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"If I cannot do great things, I can do small things in a great way" ~ Martin Luther King, Jr.

Idea: Manny the Manipulator
Posted by:Lloyd Woodward--Wednesday, April 11, 2007

Ken and I have been talking about having one place where you can go to see all the manipulative techniques that our kids use. This could be ongoing, and we can start now by collecting comments from readers. What great diversions and power-plays do your teens throw at you? We thought about calling this one Manny the Manipulator...

We thought that we can divide these into types or categories (like power plays or pushing limits) under which there will be many variations. Ken's thinking is we can end up with something like "If your teen says this ____; you can reply with ______. "
Of course, a lot of the time, we are just recommending that the reply is a power word such as "nevertheless" or "regardless," but not all the time. Rather than just becoming robot responders, we can throw in an empathic statement along with the power word, or if the manipulation opens the door to one of our talking points, then we can respond with something like, "that is a really good question" OR "I'm so glad you brought that up. "

Also, some particular things that teens say might call for very specific responses, such as a suicidal threat. We never want to treat a suicidal threat as a mere manipulation, because we know that teens who threaten suicide, and who do not really seem to be trying very hard to carry out that threat, actually do kill themselves. Therefore, all threats to hurt themselves or to hurt others should be taken seriously and the teen should be taken to an ER at a local hospital or at WPIC for evaluation. In an emergency, 911 should be called. Oddly enough, once the teen knows that this is your standard response, they are less likely to use this threat as a manipulative ploy.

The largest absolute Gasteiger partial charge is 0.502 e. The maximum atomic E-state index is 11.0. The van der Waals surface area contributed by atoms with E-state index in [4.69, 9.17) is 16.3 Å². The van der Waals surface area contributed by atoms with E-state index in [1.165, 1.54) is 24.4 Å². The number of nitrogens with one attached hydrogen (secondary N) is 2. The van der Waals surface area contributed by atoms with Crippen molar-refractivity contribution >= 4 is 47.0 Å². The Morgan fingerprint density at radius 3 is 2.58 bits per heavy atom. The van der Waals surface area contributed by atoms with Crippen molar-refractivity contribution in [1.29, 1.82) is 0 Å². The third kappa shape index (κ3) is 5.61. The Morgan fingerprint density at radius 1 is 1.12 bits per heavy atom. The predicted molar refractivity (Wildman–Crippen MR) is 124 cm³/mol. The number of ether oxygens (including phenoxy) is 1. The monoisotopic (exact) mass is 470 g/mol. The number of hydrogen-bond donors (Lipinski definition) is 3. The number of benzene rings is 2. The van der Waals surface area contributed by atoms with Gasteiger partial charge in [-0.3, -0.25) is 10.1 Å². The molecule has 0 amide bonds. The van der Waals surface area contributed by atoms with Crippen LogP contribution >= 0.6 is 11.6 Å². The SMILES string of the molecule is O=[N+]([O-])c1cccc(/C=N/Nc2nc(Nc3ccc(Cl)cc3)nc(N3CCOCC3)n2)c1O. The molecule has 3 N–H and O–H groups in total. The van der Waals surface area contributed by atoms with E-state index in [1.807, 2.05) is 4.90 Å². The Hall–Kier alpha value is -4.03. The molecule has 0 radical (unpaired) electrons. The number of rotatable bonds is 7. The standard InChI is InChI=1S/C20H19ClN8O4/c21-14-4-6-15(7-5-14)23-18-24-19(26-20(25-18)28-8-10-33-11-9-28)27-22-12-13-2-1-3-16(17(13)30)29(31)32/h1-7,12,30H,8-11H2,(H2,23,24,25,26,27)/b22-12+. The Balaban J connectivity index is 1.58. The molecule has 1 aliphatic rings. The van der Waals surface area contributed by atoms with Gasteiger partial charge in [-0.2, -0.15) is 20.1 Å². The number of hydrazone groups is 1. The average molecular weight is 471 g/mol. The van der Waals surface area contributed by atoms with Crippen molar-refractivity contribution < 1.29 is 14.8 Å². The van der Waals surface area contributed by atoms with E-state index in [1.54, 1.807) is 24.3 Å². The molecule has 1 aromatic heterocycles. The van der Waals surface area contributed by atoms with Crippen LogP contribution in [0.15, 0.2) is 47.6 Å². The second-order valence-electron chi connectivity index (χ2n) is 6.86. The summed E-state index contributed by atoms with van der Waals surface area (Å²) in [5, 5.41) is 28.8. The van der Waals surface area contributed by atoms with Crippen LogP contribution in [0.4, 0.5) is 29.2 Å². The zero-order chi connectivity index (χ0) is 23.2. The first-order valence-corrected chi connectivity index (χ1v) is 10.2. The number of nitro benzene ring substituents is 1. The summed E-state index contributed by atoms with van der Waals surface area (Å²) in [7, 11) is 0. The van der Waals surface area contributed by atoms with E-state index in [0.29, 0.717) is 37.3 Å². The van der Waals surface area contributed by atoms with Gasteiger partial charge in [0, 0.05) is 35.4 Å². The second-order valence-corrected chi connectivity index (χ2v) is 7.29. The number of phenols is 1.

The first category of manipulations that I am thinking of is when the teen tries to turn things back on the parent. For example:

Manny: You always let (insert name of older sibling) stay out till one, why can't I stay out that late?
Manny: You lie all the time! I could never trust you!
Manny: You have a drink or two every night, why can't i smoke weed?
Manny: You only want me to stay home because you have no life, and no friends! You want me to be a looser like you are!
Manny: You are so uncool. You don't know anything about kids today Mom. I have to tell you everything.
Manny: You need to wear better clothes. Throw those rags away! I'll tell you what to wear, gee you don't know anything- do you!
Manny: You don't know anything about recovery or about drug addiction, do you? Don't tell me I need to call my sponsor when you never had a sponsor and you don't know squat.
Manny: You always need to call my Probation Officer. You can't just be a parent and handle me. Why can't you just be my mom and we can handle it instead of always calling my PO and whining about me. You need to grow up and be a mom! That PO ain't my Daddy!
Manny: You're just jealous because I HAVE friends!
Manny: You're trying to work my program for me!
Manny: You are so negative! All you do is bytch at me! Can't you say anything good? What about all those days that I didn't get high? All I hear about is the stuff I do wrong!
Manny: You put me in this place. It's cause you don't want me at home! Now you can just be with your boyfriend; that's why you got rid of me!

This is just a few of the one's where the "Teen Turns Things Back On The Parent." This is just to start us off. There are so many of these both in this category and in other categories. Other categories might include, "Turning Parent against Parent, PO, Teacher, Counselor, or Rehab," "Getting loud and having a tantrum," "Threatening (such as 'I am going out anyway')," "Badgering (where any thing is thown out until the parent just caves in), and other categories as well. I realize that some of these overlap. We want this to end up being comprehensive, so we really need help to gather them all up- so please leave some comments here. Eventually, we think we might devote a dedicated space on the web site to these so that parents can see the manipulations and possible answers to them.


Anonymous said...